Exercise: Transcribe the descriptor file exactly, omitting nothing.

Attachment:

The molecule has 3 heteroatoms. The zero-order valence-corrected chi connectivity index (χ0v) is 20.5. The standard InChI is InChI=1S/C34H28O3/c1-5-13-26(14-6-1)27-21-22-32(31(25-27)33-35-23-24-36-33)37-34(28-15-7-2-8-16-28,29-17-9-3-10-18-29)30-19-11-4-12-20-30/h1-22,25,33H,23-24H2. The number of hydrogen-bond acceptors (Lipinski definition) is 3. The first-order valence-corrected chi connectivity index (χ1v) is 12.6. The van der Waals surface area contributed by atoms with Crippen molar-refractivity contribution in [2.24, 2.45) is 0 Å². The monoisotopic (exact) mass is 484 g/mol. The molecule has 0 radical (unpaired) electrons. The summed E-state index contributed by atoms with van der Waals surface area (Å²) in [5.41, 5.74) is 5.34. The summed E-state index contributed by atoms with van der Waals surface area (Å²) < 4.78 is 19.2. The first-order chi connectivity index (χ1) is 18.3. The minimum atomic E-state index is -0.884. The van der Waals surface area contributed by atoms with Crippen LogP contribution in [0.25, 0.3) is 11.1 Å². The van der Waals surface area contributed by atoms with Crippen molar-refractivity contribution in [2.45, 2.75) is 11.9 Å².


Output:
The molecule has 3 heteroatoms. The zero-order valence-corrected chi connectivity index (χ0v) is 20.5. The standard InChI is InChI=1S/C34H28O3/c1-5-13-26(14-6-1)27-21-22-32(31(25-27)33-35-23-24-36-33)37-34(28-15-7-2-8-16-28,29-17-9-3-10-18-29)30-19-11-4-12-20-30/h1-22,25,33H,23-24H2. The number of hydrogen-bond acceptors (Lipinski definition) is 3. The first-order valence-corrected chi connectivity index (χ1v) is 12.6. The van der Waals surface area contributed by atoms with Crippen molar-refractivity contribution in [2.24, 2.45) is 0 Å². The monoisotopic (exact) mass is 484 g/mol. The molecule has 0 radical (unpaired) electrons. The summed E-state index contributed by atoms with van der Waals surface area (Å²) in [5.41, 5.74) is 5.34. The summed E-state index contributed by atoms with van der Waals surface area (Å²) < 4.78 is 19.2. The first-order chi connectivity index (χ1) is 18.3. The minimum atomic E-state index is -0.884. The van der Waals surface area contributed by atoms with Crippen LogP contribution in [0.25, 0.3) is 11.1 Å². The van der Waals surface area contributed by atoms with Crippen molar-refractivity contribution in [2.45, 2.75) is 11.9 Å².